Ray Evernham’s 1936 Chevy Sedan, the “Ghost”
Ray Evernham’s 1936 Chevy race car is named the “Ghost.” It’s a very impressive piece of machinery from the garage of the Championship NASCAR Crew Chief and host of TV’s “Americarna.”
Early on Evernham was heavily influenced by early modifieds, which were the primary vehicles that initially drove his racing affliction. Now that he is retired from racing but not too old to do so, he felt it was time to build something along those lines. He didn’t want some vintage race car that could only be run at couple events a year, he wanted something they could run on multiple venues such as road courses or land speed racing, or even something like the Pikes Peak International Hill Climb. This car was to be a mix of Hot Rod/Engineering marvel/Racer, with that 50s Modified appearance but with modern race car geometry, safety and electronics.
Aero was probably the largest issue they had to contend with as it’s still based on mid 30s car design. How much down force does something shaped like a potato provide near 200mph? Hence the wide front splitter and roof mounted wing. Initially the rear wing was not in the design. Ray’s team was hoping the full belly pan and rear diffuser was going to be enough but after crunching the numbers they decided it was going to be reaching speeds way over what those alone could provide.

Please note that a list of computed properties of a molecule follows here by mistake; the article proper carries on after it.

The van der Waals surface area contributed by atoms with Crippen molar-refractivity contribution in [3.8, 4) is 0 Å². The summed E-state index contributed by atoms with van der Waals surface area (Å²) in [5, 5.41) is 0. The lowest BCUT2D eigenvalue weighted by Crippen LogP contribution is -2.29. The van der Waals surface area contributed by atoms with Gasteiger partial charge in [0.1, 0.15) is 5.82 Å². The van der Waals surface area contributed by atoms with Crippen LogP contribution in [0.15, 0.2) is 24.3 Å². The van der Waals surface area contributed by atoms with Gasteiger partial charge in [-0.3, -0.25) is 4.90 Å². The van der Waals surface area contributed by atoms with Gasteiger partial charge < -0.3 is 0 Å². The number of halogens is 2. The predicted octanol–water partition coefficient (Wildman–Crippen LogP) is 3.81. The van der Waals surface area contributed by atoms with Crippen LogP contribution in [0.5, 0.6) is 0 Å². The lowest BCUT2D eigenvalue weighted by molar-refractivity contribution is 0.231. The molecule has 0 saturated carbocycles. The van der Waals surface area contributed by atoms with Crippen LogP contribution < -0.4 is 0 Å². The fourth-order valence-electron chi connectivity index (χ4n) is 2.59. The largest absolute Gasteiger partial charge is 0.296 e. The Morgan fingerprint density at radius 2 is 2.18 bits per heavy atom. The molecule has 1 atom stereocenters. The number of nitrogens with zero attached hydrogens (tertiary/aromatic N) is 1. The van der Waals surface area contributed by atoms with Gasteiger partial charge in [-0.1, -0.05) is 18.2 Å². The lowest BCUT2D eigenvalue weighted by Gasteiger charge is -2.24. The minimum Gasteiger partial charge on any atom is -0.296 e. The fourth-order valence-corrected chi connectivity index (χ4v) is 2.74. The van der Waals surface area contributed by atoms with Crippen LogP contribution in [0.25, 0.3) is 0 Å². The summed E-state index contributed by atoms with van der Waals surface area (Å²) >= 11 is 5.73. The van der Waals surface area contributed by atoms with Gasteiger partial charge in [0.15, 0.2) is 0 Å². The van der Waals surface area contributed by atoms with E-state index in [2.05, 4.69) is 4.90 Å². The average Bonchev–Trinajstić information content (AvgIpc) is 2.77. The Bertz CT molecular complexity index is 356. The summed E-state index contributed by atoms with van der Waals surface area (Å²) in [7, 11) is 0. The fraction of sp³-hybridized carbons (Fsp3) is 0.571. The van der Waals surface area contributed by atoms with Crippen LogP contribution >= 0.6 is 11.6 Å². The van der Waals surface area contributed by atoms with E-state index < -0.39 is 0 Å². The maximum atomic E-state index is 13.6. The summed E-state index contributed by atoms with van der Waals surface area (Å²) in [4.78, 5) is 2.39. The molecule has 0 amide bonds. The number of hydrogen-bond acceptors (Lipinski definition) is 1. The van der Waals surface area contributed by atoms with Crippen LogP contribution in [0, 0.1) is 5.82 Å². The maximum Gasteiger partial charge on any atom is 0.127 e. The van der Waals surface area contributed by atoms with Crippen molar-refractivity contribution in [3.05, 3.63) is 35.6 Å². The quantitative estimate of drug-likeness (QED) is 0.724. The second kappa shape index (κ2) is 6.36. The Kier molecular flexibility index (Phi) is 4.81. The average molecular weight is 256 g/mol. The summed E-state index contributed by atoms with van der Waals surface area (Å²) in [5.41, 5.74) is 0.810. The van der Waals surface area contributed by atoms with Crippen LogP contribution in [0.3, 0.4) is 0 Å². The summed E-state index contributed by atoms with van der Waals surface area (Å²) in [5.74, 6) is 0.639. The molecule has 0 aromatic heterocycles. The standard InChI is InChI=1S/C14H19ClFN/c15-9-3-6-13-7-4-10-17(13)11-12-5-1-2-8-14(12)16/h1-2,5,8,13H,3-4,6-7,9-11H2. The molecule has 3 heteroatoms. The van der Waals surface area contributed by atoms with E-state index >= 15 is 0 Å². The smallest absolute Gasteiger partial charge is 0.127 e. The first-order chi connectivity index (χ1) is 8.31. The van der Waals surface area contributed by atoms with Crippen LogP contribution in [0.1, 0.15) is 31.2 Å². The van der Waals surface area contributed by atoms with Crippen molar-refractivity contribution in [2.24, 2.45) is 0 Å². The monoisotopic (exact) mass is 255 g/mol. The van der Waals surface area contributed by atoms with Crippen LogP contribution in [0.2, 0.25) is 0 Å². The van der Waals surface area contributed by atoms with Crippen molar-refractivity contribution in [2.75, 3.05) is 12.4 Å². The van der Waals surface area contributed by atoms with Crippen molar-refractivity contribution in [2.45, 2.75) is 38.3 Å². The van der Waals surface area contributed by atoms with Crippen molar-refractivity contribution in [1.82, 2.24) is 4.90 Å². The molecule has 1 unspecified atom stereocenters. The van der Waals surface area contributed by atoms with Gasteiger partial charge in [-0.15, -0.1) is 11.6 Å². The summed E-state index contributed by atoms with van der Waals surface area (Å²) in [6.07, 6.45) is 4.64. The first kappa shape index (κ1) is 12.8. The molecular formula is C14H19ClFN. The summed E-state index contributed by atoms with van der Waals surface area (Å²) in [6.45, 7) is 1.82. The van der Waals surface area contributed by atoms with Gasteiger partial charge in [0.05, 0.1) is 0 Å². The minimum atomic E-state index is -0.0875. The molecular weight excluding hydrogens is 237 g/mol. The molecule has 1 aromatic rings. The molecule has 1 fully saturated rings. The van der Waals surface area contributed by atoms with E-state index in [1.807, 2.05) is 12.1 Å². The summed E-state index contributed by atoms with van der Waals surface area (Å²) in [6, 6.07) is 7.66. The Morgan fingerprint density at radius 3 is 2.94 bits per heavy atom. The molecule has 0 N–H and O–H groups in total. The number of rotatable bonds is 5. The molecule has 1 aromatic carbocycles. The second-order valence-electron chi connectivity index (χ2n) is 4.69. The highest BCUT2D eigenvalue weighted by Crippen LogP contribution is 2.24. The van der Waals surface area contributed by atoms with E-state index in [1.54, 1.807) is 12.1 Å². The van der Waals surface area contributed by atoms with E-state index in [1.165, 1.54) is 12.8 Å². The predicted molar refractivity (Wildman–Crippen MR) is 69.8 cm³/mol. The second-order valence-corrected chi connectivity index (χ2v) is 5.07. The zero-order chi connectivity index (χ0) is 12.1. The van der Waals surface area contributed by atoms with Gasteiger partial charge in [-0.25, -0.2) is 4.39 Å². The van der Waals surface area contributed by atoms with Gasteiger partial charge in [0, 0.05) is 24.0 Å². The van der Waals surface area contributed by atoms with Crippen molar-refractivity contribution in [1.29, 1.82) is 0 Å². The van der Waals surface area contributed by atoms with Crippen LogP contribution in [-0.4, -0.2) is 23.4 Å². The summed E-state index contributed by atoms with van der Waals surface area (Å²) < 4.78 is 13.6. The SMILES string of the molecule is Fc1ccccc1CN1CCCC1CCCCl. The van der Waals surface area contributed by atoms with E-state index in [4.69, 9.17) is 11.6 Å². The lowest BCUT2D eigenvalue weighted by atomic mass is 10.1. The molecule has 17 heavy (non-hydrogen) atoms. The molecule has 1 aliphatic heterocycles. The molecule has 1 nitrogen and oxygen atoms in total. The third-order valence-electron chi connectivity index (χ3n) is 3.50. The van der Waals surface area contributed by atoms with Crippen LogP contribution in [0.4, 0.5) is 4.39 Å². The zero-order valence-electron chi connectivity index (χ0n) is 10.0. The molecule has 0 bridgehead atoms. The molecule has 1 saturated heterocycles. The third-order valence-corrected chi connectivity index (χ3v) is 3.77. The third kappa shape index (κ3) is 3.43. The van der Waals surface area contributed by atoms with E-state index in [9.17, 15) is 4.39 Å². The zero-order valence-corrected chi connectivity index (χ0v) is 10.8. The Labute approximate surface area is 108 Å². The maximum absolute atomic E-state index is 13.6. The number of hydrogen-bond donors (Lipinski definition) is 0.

You’re probably wondering where the nickname “Ghost” came from. Ray said the day after its pearl white paint was applied it was sitting all on its own in the middle of the shop with only the soft glow of light behind it. It just looked like a ghost sitting there – the “Ghost” of a ‘36 Chevy. It’s hard to believe the Valvoline Blue that was laid down is actually a wrap. Ray reminded us “it’s a race car and it’s bound to get beat and banged up…..but not by me I hope! The wrap will make it easier to touch up between events.”
When it was all said and done, this race car has a show car appearance with its chrome push bars and control arms, and polish work on those deep wide-five wheels. This was a good thing since its debut was at SEMA this year. In person this Chevy is pretty intimidating with its 14” wide slicks and the low front splitter, although I think the rear wing and diffuser is probably the only thing most people will see as it flies by them on the track.
Look for it at SVRA events in Group 10 or HSR at Daytona soon. You can catch videos of the project build on Evernham’s shop page, Big Iron Garage.